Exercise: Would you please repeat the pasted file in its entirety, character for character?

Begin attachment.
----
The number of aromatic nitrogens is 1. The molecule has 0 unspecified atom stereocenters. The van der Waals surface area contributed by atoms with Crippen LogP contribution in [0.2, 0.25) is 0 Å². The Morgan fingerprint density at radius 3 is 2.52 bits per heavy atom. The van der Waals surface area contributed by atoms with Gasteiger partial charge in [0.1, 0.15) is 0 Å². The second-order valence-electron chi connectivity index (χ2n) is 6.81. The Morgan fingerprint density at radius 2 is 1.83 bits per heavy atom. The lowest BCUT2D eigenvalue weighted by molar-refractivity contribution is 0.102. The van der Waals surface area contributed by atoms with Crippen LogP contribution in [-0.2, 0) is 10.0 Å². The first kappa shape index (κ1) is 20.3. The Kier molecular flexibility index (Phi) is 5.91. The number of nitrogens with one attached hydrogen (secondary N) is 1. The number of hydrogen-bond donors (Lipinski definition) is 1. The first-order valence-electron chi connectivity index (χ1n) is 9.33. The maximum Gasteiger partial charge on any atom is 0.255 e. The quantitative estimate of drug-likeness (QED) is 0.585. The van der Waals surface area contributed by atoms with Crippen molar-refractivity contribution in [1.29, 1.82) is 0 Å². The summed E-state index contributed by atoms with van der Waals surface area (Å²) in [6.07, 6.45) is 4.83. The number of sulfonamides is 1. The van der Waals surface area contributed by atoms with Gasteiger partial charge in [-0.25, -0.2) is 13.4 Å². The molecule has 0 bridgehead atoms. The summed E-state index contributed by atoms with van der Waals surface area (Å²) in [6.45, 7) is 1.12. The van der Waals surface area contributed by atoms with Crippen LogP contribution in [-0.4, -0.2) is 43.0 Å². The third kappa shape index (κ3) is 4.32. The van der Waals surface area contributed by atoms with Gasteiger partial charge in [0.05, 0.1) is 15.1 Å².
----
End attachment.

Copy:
The number of aromatic nitrogens is 1. The molecule has 0 unspecified atom stereocenters. The van der Waals surface area contributed by atoms with Crippen LogP contribution in [0.2, 0.25) is 0 Å². The Morgan fingerprint density at radius 3 is 2.52 bits per heavy atom. The van der Waals surface area contributed by atoms with Gasteiger partial charge in [0.1, 0.15) is 0 Å². The second-order valence-electron chi connectivity index (χ2n) is 6.81. The Morgan fingerprint density at radius 2 is 1.83 bits per heavy atom. The lowest BCUT2D eigenvalue weighted by molar-refractivity contribution is 0.102. The van der Waals surface area contributed by atoms with Crippen LogP contribution in [-0.2, 0) is 10.0 Å². The first kappa shape index (κ1) is 20.3. The Kier molecular flexibility index (Phi) is 5.91. The number of nitrogens with one attached hydrogen (secondary N) is 1. The number of hydrogen-bond donors (Lipinski definition) is 1. The first-order valence-electron chi connectivity index (χ1n) is 9.33. The maximum Gasteiger partial charge on any atom is 0.255 e. The quantitative estimate of drug-likeness (QED) is 0.585. The van der Waals surface area contributed by atoms with Crippen molar-refractivity contribution in [1.29, 1.82) is 0 Å². The summed E-state index contributed by atoms with van der Waals surface area (Å²) in [6.07, 6.45) is 4.83. The number of sulfonamides is 1. The van der Waals surface area contributed by atoms with Gasteiger partial charge in [-0.25, -0.2) is 13.4 Å². The molecule has 0 bridgehead atoms. The summed E-state index contributed by atoms with van der Waals surface area (Å²) in [6.45, 7) is 1.12. The van der Waals surface area contributed by atoms with Crippen LogP contribution in [-0.4, -0.2) is 43.0 Å². The third kappa shape index (κ3) is 4.32. The van der Waals surface area contributed by atoms with Gasteiger partial charge in [0.05, 0.1) is 15.1 Å².